Paro engages an emotional response as it reacts to people responding to it. For example, it will respond when called and react peacefully when an individual shows it attention. Stroking Paro can be soothing but the feature that seems to draw people to Paro is its eyes; it blinks its long eyelashes and looks directly into the face of the person who has spoken to it.
However, it is not only people with dementia who find Paro induces a relaxing response. For example, I have been in situations in my university and at conferences where academics will pick up the Paro and talk with it as though it is a human form. Even as adults we enjoy play and Paro offers this opportunity in a comforting way.
How do you plan to evaluate Paro’s benefits?
We plan to build on our research with a larger sample of participants and to consider the effect of the robotic features, and contribution of the robot to communication and social interaction.
Our research will use a mixed method approach that will capture the effects using both quantitative outcomes, and qualitative observations and interviews.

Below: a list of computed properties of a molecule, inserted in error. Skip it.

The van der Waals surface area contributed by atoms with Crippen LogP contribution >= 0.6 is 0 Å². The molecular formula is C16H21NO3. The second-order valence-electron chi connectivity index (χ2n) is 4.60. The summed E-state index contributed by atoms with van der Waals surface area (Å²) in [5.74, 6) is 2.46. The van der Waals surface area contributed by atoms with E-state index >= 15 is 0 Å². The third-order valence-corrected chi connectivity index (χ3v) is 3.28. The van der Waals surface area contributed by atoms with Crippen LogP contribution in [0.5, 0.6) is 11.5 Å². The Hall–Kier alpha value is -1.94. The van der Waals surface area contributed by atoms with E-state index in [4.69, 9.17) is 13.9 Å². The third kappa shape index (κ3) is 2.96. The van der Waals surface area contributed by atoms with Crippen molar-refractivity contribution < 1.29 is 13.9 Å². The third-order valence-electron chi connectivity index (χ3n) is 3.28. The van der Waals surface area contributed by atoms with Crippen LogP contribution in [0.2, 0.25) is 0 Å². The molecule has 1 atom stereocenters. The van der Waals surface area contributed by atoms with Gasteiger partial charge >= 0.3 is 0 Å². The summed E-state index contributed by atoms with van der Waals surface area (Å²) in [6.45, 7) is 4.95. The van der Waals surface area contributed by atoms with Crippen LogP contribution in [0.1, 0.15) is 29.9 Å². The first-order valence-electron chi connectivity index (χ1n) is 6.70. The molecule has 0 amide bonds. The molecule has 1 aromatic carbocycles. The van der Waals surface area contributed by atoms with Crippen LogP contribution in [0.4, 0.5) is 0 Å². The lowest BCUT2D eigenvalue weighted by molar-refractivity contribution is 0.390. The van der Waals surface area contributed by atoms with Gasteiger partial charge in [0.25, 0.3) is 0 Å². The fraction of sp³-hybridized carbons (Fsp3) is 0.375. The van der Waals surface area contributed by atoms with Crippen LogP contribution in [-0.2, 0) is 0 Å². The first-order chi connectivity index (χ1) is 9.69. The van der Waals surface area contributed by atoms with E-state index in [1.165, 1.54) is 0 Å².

Please can you outline current dementia treatments? How does this animal robot compare to them?
People in mid to late stage dementia will often present with behaviours related to their dementia that cause stress for the person and those who care for them. For example, they can display apathy, anxiety, aggression and agitation and this places them at risk of the additional regular use of antipsychotic medication. This is very costly treatment and also increases the risk of stroke, confusion, falls and mortality.
To date there have been no comparative studies looking at the effect of Paro on pharmacological treatments. Our research will also undertake a cost comparative analysis of Paro to pharmacological use.
Is the aim to use animal robots in addition to traditional dementia care or instead of?
The aim is to use Paro (and other robotic animals) in addition rather than in place of other treatments. The aim also is for an individualised approach to using Paro and for a protocol to be developed that will help carers to introduce and use Paro.